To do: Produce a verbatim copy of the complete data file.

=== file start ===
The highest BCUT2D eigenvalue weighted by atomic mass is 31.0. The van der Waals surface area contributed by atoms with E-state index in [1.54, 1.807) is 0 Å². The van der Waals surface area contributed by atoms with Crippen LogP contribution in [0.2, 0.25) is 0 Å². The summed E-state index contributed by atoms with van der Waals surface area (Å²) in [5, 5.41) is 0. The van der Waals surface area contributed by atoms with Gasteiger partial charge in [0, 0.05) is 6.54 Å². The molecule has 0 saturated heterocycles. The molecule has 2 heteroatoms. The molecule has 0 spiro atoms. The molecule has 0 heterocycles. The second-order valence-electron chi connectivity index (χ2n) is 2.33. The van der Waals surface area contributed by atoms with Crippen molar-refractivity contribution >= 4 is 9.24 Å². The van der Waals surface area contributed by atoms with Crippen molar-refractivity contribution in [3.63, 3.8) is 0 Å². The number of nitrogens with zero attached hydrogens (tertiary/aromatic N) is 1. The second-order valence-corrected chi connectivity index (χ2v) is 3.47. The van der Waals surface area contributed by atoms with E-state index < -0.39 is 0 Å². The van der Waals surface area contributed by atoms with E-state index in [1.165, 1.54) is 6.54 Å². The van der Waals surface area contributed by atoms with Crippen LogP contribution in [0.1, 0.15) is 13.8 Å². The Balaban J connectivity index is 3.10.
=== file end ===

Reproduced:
The highest BCUT2D eigenvalue weighted by atomic mass is 31.0. The van der Waals surface area contributed by atoms with E-state index in [1.54, 1.807) is 0 Å². The van der Waals surface area contributed by atoms with Crippen LogP contribution in [0.2, 0.25) is 0 Å². The summed E-state index contributed by atoms with van der Waals surface area (Å²) in [5, 5.41) is 0. The van der Waals surface area contributed by atoms with Gasteiger partial charge in [0, 0.05) is 6.54 Å². The molecule has 0 saturated heterocycles. The molecule has 2 heteroatoms. The molecule has 0 spiro atoms. The molecule has 0 heterocycles. The second-order valence-electron chi connectivity index (χ2n) is 2.33. The van der Waals surface area contributed by atoms with Crippen molar-refractivity contribution >= 4 is 9.24 Å². The van der Waals surface area contributed by atoms with Crippen molar-refractivity contribution in [3.63, 3.8) is 0 Å². The number of nitrogens with zero attached hydrogens (tertiary/aromatic N) is 1. The second-order valence-corrected chi connectivity index (χ2v) is 3.47. The van der Waals surface area contributed by atoms with E-state index < -0.39 is 0 Å². The van der Waals surface area contributed by atoms with E-state index in [1.165, 1.54) is 6.54 Å². The van der Waals surface area contributed by atoms with Crippen LogP contribution in [0.1, 0.15) is 13.8 Å². The Balaban J connectivity index is 3.10.